Discussion in 'Mac Apps and Mac App Store' started by jbrown, Jul 22, 2005.

  1. jbrown macrumors 6502a


    Jul 7, 2002
    Can someone please give me an idiots explanation as to what it does, and how it does it, and good thing you can do with it.

    Think I have a rough idea, but might help me an otheres to hear it fresh.

    I think you can create little mini apps to do specific things. Can you only use the apps in the list, or can you add apps ( say photoshop ) and actions?

    For instance - it would be good for me to create a mini app that would resize all photos dropped on it to a specified size. So to do this, can I add photoshop, and then all the actions required to achieve this?

    All help appreciated :D

    Also uuseful would be a link to Automator manuals, and are there sites where you can download Automator files ( as you can wiith Widgets ) :rolleyes: :rolleyes:
  2. Applespider macrumors G4


    Jan 20, 2004
    looking through rose-tinted spectacles...
    For a site, check Apple's download section of Automator actions or Automator World

    There's been a few summaries of it written and basic plug ins on the forums so it's probably worth a search with Automator in it.

    You can only use the Apps and Actions in the list unless you install new ones which is where the site above come in. And yes, you're basically creating a mini-app or plug-in.

    You need to remember the following - you need an object(s) for Automator to be working on and an action(s) to perform on them. Once you understand the basic structure of workflows then have a look at some of the test workflows that are already in Automator to see how they're built.

    You can get your 'objects' which can be generic files/folders, image files, iCal events, bookmarks, URLs, music files from a variety of sources - they'll usually be represented in Automator by a 'Get x Files' or a 'Find x Files' or an 'Ask for x files' where x is an app from the list. Even if you're planning a plug-in where you'd highlight files in the Finder before rightclicking to run the Automator workflow, you'd still have a 'Get Finder Files' in there so that the workflow knows what its souce material is. Alternatively, if the files or folders are very specific, then you can specify it exactly in the Workflow as you build it.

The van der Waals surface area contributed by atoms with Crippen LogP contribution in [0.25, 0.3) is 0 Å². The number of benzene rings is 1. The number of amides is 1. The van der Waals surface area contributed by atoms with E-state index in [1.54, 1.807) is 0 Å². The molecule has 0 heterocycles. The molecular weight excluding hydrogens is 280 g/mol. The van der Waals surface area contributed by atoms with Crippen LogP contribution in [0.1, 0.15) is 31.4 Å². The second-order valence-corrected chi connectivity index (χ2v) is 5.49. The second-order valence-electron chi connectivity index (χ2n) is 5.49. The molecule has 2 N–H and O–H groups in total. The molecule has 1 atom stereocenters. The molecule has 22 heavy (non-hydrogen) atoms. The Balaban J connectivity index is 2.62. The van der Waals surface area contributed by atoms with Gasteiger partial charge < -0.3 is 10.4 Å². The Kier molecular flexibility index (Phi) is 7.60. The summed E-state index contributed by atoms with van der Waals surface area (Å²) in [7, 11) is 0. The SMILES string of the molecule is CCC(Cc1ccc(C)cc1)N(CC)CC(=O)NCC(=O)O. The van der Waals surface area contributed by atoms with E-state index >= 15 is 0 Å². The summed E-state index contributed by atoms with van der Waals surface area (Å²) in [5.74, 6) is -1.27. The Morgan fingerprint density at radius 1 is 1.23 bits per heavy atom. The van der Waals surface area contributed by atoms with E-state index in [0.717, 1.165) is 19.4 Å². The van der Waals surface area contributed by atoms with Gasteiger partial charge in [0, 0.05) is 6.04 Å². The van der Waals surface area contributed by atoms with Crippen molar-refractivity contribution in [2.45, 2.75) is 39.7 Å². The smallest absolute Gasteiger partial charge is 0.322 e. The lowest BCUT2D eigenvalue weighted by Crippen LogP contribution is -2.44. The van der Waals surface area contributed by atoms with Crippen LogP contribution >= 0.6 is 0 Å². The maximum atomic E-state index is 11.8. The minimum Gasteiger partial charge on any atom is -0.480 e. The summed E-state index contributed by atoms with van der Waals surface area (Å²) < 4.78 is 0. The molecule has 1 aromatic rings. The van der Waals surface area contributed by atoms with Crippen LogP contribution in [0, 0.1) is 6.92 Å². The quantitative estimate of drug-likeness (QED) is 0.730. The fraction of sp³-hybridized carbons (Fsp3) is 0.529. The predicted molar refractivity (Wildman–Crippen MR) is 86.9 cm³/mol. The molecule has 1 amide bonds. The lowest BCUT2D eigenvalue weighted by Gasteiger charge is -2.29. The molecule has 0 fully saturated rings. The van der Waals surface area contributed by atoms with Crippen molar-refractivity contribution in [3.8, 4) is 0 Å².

Then you can drop the 'actions' that relate to what you want to do. The action will tell you what tupe of files it will work on - and what kind of files the action will export. You can click 'Run' at any point to check how things going.

    Checking 'Options - Show as Run' in any action will mean that you don't have to be definite about what the workflow is doing. This means that you can change the destination folder, name of the file, size of the image etc, each time you run the app if you want to.

    For your resize one, you don't need any extra actions. Preview has resize actions built in.

    If your original photos are in a folder in the Finder, your actions are going to be
    Get Finder Files

    Copy Finder Files to x (click on Options-Show as Run to select where x would be). This is only necessary if you want to save the originals. If you're happy to resize the originals, then you don't have to do this)

    Resize images to x (click on Options-Show as Run if you want to specify the size/file format each time)

    Then you save it as a plug-in (so that you can run it by rightclicking/Ctrl clicking on the file) or as an application that you can run or drop things onto.

    If your pictures are in iPhoto, then you'd do an 'Ask for iPhoto files' which brings up a dialogue box to allow you to select the images followed by the other steps above (though I'd definitely suggest a 'copy to x' in that case)

    If your next steps after resizing is always archiving them to a zip file and emailling them, you can then add actions to do that.

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